Recipe: Monkfish Liver

by Hugo Medeiros

Monkfish liver is a renowned delicacy, adored in Japan and France. It has a smooth, creamy texture with the flavor of an ocean breeze.

If you are so lucky as to have acquired fresh monkfish liver, the preparation is quite simple.

To prepare, place the liver under cold running water and remove the blood line. Marinate in the refrigerator for approximately 10 minutes in your favorite briny liquid. I like it best with soy sauce and a dash of vinegar. Remove it from the brine and wrap in aluminum foil to create a cylindrical shape, making sure the ends are twisted tight. Steam the bundles for 15 minutes; a bamboo steamer is ideal, but a pasta strainer set in a stockpot with an inch of water works just as well. After steaming, cool in the refrigerator for at least 30 minutes.

The Japanese refer to this as Ankimo and traditionally serve it sliced with daikon radish and ponzu sauce, a citrus-based vinegar sauce. I prefer Sriracha (a chili pepper hot sauce) and a tiny bit of soy sauce. The trick to making and enjoying delicious monkfish liver is to not mask the flavor of this wonderful treat.

I hope everyone has a chance to enjoy it.

8 on “Recipe: Monkfish Liver

  1. John Squire

    We regularly catch monkfish and have been disposing of everything but the tail. We run a boat the Southern Star from Plymouth Devon and my son and I are interested if there is a demand for this product.

    1. Jeremy

      I buy it when the mood is right – Picked some up today at the farmer’s market and they always sell out. They also sell (when they have it) flounder liver, and cod soft row.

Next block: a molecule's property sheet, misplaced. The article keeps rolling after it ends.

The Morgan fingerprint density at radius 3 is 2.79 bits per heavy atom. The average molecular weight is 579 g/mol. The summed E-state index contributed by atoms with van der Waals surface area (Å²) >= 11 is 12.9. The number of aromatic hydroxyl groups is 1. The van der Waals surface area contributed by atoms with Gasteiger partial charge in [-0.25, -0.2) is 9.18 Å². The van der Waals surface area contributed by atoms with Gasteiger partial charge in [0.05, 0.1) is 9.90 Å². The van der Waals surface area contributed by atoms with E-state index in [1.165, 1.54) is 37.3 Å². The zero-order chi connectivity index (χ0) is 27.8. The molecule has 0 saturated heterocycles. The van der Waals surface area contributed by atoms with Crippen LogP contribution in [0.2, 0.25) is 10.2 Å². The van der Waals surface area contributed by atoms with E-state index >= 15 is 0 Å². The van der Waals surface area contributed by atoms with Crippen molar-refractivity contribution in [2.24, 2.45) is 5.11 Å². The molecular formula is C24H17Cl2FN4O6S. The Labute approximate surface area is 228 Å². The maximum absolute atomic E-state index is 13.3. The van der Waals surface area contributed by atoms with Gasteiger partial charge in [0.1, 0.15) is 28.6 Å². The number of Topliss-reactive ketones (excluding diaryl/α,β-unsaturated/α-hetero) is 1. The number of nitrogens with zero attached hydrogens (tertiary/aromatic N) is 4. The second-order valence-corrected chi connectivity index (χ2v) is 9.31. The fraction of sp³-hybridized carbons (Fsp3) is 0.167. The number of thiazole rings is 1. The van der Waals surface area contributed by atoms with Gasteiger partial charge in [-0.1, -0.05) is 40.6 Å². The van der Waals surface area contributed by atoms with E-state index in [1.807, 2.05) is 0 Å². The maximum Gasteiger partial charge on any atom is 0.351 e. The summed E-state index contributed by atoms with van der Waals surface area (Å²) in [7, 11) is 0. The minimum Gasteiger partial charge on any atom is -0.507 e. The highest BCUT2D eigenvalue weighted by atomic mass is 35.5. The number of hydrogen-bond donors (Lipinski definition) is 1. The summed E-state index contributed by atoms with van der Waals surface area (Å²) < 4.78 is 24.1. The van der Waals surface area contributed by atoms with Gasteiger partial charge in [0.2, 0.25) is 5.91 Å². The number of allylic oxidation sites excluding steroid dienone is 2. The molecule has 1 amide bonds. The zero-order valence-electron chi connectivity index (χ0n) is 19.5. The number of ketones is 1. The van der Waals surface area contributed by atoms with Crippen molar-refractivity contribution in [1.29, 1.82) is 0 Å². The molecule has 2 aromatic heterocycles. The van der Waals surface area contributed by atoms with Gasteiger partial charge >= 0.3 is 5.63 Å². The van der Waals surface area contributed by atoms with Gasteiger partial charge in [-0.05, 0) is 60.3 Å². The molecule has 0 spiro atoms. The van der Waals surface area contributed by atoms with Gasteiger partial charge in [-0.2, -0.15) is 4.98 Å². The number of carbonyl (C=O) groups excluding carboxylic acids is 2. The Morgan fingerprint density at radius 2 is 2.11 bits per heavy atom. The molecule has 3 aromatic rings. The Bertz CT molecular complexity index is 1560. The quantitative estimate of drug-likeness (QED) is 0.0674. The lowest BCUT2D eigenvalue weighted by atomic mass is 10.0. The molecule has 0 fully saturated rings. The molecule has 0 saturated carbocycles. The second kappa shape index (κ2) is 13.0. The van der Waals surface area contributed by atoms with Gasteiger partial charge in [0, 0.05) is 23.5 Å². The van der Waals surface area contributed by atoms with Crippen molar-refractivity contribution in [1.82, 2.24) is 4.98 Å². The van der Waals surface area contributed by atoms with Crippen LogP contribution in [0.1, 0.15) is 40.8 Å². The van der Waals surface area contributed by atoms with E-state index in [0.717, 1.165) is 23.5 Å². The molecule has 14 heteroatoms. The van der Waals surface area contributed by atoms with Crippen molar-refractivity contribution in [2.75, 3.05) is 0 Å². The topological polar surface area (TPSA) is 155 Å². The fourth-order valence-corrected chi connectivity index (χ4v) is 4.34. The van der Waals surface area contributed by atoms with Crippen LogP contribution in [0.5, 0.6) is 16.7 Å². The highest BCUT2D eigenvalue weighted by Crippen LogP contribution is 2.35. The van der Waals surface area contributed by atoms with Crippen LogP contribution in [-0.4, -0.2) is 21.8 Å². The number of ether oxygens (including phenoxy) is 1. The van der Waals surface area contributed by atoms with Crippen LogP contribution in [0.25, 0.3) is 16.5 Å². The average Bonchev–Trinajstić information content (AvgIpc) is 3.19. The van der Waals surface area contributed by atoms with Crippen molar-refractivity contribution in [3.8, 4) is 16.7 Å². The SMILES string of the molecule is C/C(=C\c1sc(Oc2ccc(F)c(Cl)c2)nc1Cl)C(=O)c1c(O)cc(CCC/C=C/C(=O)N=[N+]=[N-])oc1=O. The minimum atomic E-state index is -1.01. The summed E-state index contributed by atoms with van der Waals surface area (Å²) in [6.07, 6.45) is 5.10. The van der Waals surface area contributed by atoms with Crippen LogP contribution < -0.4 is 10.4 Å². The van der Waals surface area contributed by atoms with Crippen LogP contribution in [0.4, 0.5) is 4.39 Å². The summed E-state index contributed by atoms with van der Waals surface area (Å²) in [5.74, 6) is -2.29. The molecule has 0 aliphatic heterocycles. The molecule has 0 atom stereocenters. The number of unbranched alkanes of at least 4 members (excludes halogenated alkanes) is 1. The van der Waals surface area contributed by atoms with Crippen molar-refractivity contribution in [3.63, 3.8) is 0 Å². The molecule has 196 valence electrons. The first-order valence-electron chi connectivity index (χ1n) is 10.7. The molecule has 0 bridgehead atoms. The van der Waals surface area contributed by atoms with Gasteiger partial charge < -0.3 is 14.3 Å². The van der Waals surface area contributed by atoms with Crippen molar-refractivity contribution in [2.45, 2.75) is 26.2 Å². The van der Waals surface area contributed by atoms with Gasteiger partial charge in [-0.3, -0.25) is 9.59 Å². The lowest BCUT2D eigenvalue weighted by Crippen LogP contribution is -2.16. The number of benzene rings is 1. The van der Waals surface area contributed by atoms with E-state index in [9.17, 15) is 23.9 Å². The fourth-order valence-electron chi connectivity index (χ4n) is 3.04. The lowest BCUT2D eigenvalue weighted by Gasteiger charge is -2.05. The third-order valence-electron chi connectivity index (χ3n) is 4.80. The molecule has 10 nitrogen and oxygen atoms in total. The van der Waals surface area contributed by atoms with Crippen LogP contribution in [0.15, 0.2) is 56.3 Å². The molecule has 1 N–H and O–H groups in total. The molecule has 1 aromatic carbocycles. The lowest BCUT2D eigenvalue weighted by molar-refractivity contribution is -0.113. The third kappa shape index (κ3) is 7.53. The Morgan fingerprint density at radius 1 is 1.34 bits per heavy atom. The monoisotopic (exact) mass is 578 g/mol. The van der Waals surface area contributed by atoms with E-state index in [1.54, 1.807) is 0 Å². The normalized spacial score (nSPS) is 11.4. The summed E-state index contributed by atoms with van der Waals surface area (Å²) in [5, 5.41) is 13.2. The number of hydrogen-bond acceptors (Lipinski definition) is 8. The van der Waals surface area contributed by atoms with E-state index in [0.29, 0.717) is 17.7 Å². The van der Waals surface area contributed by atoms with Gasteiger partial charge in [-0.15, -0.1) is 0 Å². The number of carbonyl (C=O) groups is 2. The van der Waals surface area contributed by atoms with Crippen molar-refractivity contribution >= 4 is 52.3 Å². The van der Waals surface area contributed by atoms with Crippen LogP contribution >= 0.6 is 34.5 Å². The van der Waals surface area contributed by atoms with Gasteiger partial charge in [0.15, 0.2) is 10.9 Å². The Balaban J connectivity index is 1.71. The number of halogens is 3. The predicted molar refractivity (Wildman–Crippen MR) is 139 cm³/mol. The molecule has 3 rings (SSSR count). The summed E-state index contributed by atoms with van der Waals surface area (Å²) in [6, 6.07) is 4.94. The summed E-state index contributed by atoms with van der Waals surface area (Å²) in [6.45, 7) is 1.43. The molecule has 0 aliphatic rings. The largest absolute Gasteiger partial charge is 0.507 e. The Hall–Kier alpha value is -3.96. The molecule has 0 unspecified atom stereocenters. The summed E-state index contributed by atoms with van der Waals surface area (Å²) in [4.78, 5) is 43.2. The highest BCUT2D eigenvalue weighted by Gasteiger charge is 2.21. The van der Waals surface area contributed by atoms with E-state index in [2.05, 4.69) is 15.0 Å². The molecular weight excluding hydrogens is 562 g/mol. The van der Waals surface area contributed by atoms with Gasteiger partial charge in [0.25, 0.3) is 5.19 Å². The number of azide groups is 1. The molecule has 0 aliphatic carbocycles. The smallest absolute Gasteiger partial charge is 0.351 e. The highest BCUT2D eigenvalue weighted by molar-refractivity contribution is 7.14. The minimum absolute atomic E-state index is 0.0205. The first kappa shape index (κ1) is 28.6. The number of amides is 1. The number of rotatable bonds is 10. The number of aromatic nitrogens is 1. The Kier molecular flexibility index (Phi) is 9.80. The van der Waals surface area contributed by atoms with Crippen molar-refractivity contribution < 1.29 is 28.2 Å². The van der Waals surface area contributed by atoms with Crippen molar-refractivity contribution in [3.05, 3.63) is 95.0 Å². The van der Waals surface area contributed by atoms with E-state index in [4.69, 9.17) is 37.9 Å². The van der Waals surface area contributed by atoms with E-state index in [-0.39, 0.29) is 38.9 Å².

2. Miki Nunami

      Hello John,
      I found your message written on Oct. 6th 2014, by accident.
      Do you still chatch monkfish?
      There maybe interest getting monkfish liver here in Montreal.
      Do you have an idea of your selling price?
      Purchase will be by private.

      Thank you.
      Hope I will look forward to receiving your reply.


    3. robin wallack

      The liver of the monkfish is supposed to be a big deal. Can I buy some?
      Sounds crazy, doesn’t it?!

  2. elizabeth

    I bought a whole monkfish yesterday. I hate to throw good food away so I will be using the whole thing, and it will feed us for 2 days.
    The head which is the heaviest part, is excellent to make a delicious fish broth. I will also use the spine and skin to make the broth.
    The livers and tail I cut into even sizes and turned them into ‘scampi’. I tossed them in flour, then beaten egg and then bread crumbs. Then I shallow fried the bits. It was superb. Much better than the traditional scampi from the fish and chip shop.
    the livers have a mild flavor and a soft texture.

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